Country Report France 2016

Country report

  • France
  • Agriculture,
  • Automotive/Transport,

28th April 2016

French business insolvencies are expected to decrease only about 4% in 2016. The number of insolvencies will still be about 10% higher than in 2008.

2016_CR_WE_France_key_indicators
2016_CR_WE_France_industries_performance_forecast

The insolvency environment

Only a modest decrease in insolvencies expected in 2016 

2016_CR_WE_France_business_insolvencies

French business insolvencies increased again in 2015. According to the French Central Bank, business failures of very small businesses increased 2.1%, while mid-sized and larger companies registered decreases (5.8% and 16.4% respectively). In light of the modest economic rebound expected in 2016, business failures are expected to decrease 4%. However, with more than 60,000 cases expected, the number of business insolvencies would still be about 10% higher than in 2008.

Economic situation

Growth expected to remain below eurozone average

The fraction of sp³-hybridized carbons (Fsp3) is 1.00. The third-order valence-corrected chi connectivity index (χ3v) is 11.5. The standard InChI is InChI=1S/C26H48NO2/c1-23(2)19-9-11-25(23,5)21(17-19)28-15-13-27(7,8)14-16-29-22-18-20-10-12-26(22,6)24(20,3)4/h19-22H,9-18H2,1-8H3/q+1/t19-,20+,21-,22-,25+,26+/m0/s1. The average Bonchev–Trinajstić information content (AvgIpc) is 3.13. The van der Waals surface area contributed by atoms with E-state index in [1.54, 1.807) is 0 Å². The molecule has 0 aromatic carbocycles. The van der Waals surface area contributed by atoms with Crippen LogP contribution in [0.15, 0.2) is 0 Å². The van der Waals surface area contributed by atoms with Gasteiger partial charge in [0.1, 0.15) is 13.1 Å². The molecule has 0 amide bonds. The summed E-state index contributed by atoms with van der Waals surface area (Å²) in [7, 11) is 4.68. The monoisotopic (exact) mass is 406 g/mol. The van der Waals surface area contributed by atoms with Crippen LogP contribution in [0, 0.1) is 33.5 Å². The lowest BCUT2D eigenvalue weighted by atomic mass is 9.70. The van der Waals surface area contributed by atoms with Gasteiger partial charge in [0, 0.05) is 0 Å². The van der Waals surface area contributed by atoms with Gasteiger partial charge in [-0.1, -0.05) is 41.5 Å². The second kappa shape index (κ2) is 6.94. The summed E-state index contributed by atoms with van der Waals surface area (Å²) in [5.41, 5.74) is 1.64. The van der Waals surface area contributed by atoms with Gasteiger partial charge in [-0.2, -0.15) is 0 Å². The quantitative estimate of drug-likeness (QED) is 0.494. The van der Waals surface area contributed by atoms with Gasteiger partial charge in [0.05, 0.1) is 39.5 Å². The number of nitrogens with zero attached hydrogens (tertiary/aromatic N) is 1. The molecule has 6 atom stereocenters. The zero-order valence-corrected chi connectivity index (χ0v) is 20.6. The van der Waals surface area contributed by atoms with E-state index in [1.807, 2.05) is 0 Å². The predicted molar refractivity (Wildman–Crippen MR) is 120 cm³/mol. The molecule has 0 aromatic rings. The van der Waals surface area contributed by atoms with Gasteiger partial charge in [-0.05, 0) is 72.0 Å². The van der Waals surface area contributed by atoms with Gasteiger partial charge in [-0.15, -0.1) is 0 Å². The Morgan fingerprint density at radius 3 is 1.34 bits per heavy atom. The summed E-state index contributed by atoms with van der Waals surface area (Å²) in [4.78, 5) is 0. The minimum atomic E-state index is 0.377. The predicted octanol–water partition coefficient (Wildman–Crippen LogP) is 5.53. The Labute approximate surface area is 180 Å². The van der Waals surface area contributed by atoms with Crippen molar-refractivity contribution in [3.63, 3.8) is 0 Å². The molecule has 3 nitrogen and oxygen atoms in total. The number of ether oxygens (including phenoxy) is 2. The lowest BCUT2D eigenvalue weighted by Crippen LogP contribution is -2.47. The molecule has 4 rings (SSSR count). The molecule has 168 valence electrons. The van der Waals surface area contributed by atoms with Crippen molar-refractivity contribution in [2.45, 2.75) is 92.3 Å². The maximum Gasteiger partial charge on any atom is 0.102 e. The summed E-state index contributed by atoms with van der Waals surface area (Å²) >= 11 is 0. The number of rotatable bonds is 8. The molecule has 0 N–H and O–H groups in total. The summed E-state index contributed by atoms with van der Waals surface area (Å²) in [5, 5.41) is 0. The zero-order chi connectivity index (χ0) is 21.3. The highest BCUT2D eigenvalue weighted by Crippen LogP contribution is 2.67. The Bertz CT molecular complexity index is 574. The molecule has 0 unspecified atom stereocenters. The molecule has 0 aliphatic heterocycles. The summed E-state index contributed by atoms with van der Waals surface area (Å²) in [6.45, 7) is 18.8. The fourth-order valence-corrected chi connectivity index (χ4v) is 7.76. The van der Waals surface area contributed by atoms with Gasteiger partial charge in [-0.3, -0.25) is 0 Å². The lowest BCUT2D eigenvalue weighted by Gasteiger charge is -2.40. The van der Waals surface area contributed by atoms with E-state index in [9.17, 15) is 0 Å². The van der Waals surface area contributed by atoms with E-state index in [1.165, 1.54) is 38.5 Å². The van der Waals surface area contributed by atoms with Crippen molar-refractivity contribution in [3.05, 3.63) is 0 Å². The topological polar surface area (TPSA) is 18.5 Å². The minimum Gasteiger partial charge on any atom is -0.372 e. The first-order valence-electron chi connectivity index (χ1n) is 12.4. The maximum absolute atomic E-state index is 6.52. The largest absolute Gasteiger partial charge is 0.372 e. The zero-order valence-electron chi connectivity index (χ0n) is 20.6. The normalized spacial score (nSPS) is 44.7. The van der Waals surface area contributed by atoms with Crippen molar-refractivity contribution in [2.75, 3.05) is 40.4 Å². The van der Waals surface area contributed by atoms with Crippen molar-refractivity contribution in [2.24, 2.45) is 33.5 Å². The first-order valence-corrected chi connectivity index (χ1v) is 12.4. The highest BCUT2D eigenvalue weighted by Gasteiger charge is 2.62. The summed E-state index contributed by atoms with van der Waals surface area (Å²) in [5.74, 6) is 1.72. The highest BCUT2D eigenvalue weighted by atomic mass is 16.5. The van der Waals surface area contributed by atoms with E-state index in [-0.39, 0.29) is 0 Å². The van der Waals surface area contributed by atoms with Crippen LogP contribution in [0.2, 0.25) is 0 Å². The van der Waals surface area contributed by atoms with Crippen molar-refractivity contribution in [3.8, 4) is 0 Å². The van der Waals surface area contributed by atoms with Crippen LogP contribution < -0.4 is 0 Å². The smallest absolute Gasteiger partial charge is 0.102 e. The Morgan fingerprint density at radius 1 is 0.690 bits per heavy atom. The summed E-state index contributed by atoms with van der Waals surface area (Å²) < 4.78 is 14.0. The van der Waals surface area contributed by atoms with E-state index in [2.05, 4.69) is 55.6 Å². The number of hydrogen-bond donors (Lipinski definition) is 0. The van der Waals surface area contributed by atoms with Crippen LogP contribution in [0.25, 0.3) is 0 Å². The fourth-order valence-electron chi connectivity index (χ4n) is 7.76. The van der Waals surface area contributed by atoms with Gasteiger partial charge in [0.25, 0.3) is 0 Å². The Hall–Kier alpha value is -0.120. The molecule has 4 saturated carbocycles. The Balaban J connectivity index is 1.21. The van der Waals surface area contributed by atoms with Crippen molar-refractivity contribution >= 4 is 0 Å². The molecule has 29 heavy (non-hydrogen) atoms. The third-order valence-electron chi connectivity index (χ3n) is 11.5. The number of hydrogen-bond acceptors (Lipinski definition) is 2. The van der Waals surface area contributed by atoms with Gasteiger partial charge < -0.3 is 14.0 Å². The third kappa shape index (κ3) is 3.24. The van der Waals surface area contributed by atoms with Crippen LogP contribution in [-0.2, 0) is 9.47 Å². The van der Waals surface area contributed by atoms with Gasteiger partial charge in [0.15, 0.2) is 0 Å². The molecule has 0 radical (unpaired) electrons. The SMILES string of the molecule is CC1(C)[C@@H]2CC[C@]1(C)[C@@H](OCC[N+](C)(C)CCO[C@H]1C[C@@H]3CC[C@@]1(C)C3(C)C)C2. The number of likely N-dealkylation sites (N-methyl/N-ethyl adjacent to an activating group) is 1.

2016_CR_WE_France_Real_GDP

After several years of feeble GDP increases below 1%, in 2016 the French economy is expected to grow 1.1% as private consumption, manufacturing and exports improve. However, this growth rate remains below the eurozone average of 1.5%.

In 2016 economic growth is expected to increase 1.4%, driven by a rebound in investment and industrial production. However, productivity remains an issue in the French manufacturing sector. Private consumption, traditionally a major contributor to French economic growth is sustained by persistent low energy prices. At the same time, the high unemployment rate of more than 10% still hampers household consumption expansion.

2016_CR_WE_France_fiscal_balance

The 2008 credit crisis, subsequent government stimulus measures, and France’s only modest recovery have led to a sharp increase in public debt in recent years, up to 96% of GDP in 2015 from 66.7% of GDP in 2008. The French government has repeatedly missed meeting the Maastricht deficit threshold of 3% of GDP. Despite some austerity programmes, more measures to curb public spending are required, as public spending in France is the highest in the eurozone.

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